d)    addressed elements (d) and (e) together, asking whether there were less restrictive means available to achieve the purpose of the Act. This is a question of proportionality and the standard is one of reasonableness. Recalling the importance of the right throughout South Africa's history and as demonstrated in this case, the Court found that the sanctions were disproportionate to "the offence of merely failing to comply with the notice requirement".

The Court also noted that other less restrictive alternatives suggested to the criminal sanctions included enhanced civil liability, administrative fines and re-defining the term "gathering" in the Act.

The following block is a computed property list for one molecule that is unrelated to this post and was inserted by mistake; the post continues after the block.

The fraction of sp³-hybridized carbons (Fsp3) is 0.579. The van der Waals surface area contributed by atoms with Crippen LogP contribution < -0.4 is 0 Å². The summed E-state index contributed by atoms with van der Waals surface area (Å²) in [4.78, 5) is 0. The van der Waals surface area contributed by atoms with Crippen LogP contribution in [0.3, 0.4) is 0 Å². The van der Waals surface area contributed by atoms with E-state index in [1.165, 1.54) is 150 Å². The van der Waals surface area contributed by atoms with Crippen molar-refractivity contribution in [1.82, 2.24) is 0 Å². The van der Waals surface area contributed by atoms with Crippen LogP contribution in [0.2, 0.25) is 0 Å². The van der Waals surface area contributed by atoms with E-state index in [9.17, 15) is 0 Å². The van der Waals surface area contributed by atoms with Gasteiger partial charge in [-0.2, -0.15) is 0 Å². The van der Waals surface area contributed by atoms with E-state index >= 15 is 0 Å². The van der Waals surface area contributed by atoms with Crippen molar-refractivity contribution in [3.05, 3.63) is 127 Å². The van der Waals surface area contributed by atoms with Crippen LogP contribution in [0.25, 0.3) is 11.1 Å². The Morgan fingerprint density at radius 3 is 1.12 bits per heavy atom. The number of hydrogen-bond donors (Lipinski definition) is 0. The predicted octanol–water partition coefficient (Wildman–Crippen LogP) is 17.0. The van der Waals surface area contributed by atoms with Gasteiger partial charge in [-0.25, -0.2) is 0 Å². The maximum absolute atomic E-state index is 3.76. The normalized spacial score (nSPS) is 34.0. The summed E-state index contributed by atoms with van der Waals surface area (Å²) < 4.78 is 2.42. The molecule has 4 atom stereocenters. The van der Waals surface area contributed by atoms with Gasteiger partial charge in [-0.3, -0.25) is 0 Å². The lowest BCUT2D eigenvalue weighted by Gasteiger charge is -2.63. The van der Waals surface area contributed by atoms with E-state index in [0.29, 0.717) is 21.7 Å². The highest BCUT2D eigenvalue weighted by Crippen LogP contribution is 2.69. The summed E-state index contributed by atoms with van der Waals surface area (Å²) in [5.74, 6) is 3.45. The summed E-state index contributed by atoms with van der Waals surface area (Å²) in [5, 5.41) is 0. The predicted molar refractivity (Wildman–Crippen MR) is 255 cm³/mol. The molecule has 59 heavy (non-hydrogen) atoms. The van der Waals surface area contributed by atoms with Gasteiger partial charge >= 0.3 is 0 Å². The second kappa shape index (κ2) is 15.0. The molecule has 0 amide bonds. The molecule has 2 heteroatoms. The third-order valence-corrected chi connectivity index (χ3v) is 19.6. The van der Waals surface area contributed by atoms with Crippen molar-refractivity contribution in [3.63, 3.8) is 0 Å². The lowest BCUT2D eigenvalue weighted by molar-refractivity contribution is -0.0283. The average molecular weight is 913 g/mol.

The limitation contained in section 12(1) of the RGA was therefore not justified and violated the guaranteed right under section 17 of the Constitution to unarmed peaceful assembly.


This case contributes to the existing body of jurisprudence upholding the right to freedom of assembly as a fundamental freedom. The Court's consideration of international and comparative law is particularly useful, as it summarises key principles relating to the freedom of assembly and limitations on rights. The Court's comment on less restrictive alternatives could also assist other nations going forward in implementing sanctions for non-notification of public gatherings.